The Nonhuman Rights Project Filing Lawsuits for Legal Personhood Claims for Chimpanzees
A lawsuit is filed in Fulton County Court seeking legal personhood for a chimpanzee being held in Gloversville, New York.
The group, the Nonhuman Rights Project, claims on its website that it is filing a total of three separate claims this week. The first was filed on behalf of Tommy. The second, on behalf of chimpanzee Kiko of Niagara Falls, will be filed today. The third will be filed on Thursday, December 5, 2013 for Hercules and Leo, who are owned by a research center associated with SUNY’s Stony Brook University.
The group’s website explains the premise behind their suit, “…[O]ur suits are based on a case that was fought in England in 1772, when an American slave, James Somerset, who had been taken to London by his owner, escaped, was recaptured and was being held in chains on a ship that was about to set sail for the slave markets of Jamaica. With help from a group of abolitionist attorneys, Somerset’s godparents filed a writ of habeas corpus on Somerset’s behalf in order to challenge Somerset’s classification as a legal thing, and the case went before the Chief Justice of the Court of King’s Bench, Lord Mansfield. In what became one of the most important trials in Anglo-American history, Lord Mansfield ruled that Somerset was not a piece of property, but instead a legal person, and he set him free.”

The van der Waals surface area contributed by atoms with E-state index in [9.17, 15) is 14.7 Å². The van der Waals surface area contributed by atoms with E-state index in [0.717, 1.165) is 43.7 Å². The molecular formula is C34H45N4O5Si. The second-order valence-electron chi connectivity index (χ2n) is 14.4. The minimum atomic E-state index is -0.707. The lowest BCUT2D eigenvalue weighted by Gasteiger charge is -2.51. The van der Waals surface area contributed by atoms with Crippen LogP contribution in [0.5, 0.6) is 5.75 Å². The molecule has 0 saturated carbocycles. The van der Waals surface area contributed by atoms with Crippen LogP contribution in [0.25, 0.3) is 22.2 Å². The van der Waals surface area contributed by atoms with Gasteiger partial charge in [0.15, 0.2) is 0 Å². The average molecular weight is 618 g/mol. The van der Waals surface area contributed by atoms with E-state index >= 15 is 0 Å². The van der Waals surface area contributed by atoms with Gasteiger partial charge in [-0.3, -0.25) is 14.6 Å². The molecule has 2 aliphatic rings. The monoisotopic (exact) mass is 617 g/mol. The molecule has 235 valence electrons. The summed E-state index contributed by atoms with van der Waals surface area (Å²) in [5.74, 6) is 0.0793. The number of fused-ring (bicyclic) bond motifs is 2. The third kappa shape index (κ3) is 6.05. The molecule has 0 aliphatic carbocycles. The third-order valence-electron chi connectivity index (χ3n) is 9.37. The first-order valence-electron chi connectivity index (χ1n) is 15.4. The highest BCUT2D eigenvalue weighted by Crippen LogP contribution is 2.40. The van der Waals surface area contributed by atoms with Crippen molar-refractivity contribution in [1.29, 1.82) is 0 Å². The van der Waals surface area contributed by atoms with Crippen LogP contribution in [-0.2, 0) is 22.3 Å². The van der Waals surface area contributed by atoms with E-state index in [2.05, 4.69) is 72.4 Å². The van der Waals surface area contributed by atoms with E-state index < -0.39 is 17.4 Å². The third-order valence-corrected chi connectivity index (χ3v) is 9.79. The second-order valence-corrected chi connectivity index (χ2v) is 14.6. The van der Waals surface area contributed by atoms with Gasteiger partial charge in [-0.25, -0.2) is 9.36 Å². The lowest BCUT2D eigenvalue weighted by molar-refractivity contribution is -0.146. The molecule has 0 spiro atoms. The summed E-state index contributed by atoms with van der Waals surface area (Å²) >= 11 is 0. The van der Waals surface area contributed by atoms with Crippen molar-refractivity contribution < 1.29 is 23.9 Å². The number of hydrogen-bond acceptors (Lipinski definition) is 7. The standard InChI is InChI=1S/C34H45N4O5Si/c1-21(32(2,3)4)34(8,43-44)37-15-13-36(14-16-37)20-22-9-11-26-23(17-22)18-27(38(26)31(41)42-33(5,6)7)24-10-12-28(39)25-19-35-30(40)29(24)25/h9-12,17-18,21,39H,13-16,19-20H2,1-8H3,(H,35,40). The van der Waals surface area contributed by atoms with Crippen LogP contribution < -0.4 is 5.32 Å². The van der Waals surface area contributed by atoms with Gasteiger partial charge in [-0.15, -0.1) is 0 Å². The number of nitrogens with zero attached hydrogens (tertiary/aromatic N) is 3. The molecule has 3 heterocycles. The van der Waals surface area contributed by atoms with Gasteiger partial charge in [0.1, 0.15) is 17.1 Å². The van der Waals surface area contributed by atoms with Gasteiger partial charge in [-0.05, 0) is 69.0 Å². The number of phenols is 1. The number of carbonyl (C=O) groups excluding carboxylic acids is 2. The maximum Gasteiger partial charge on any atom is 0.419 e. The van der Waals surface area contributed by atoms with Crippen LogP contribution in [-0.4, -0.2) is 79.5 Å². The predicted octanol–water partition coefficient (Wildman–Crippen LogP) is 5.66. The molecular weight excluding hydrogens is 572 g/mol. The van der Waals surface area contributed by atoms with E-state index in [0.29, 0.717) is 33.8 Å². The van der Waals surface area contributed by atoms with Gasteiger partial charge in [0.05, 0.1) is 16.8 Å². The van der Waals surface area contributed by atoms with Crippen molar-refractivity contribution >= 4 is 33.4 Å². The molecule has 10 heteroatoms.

They add that their goal is “…to breach the legal wall that separates all humans from all nonhuman animals. Once this wall is breached, the first nonhuman animals on earth will gain legal “personhood” and finally get their day in court — a day they so clearly deserve.”
We spoke with a representative from the Nonhuman Rights Project as well as the caretaker of Tommy, one of the chimps at the center of the action: